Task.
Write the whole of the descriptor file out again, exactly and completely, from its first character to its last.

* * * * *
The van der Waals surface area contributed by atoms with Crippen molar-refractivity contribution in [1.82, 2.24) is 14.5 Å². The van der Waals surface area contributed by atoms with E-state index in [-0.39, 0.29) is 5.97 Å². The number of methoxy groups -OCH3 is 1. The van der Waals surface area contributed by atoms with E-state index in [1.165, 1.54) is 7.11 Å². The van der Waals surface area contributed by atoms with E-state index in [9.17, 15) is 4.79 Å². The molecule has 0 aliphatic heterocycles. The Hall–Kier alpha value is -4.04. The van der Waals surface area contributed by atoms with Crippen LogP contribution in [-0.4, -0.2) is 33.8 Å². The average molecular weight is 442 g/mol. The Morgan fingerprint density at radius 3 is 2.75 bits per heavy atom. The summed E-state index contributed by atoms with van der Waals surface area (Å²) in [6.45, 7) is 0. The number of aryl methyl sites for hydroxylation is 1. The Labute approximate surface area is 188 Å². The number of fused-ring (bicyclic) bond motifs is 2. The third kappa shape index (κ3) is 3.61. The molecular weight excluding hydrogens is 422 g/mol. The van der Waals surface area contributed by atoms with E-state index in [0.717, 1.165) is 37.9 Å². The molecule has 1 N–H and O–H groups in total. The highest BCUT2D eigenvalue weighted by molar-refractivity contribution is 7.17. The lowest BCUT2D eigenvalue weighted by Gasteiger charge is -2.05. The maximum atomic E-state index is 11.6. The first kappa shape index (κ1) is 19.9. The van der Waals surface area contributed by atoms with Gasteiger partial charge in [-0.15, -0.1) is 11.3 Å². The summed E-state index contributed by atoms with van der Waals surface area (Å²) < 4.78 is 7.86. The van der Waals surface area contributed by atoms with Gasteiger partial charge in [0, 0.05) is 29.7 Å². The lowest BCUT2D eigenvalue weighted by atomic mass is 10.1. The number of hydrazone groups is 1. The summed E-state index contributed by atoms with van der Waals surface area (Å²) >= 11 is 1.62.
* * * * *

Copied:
The van der Waals surface area contributed by atoms with Crippen molar-refractivity contribution in [1.82, 2.24) is 14.5 Å². The van der Waals surface area contributed by atoms with E-state index in [-0.39, 0.29) is 5.97 Å². The number of methoxy groups -OCH3 is 1. The van der Waals surface area contributed by atoms with E-state index in [1.165, 1.54) is 7.11 Å². The van der Waals surface area contributed by atoms with E-state index in [9.17, 15) is 4.79 Å². The molecule has 0 aliphatic heterocycles. The Hall–Kier alpha value is -4.04. The van der Waals surface area contributed by atoms with Crippen LogP contribution in [-0.4, -0.2) is 33.8 Å². The average molecular weight is 442 g/mol. The Morgan fingerprint density at radius 3 is 2.75 bits per heavy atom. The summed E-state index contributed by atoms with van der Waals surface area (Å²) in [6.45, 7) is 0. The number of aryl methyl sites for hydroxylation is 1. The Labute approximate surface area is 188 Å². The number of fused-ring (bicyclic) bond motifs is 2. The third kappa shape index (κ3) is 3.61. The molecular weight excluding hydrogens is 422 g/mol. The van der Waals surface area contributed by atoms with E-state index in [0.717, 1.165) is 37.9 Å². The molecule has 1 N–H and O–H groups in total. The highest BCUT2D eigenvalue weighted by molar-refractivity contribution is 7.17. The lowest BCUT2D eigenvalue weighted by Gasteiger charge is -2.05. The maximum atomic E-state index is 11.6. The first kappa shape index (κ1) is 19.9. The van der Waals surface area contributed by atoms with Gasteiger partial charge in [-0.15, -0.1) is 11.3 Å². The summed E-state index contributed by atoms with van der Waals surface area (Å²) < 4.78 is 7.86. The van der Waals surface area contributed by atoms with Gasteiger partial charge in [0, 0.05) is 29.7 Å². The lowest BCUT2D eigenvalue weighted by atomic mass is 10.1. The number of hydrazone groups is 1. The summed E-state index contributed by atoms with van der Waals surface area (Å²) >= 11 is 1.62.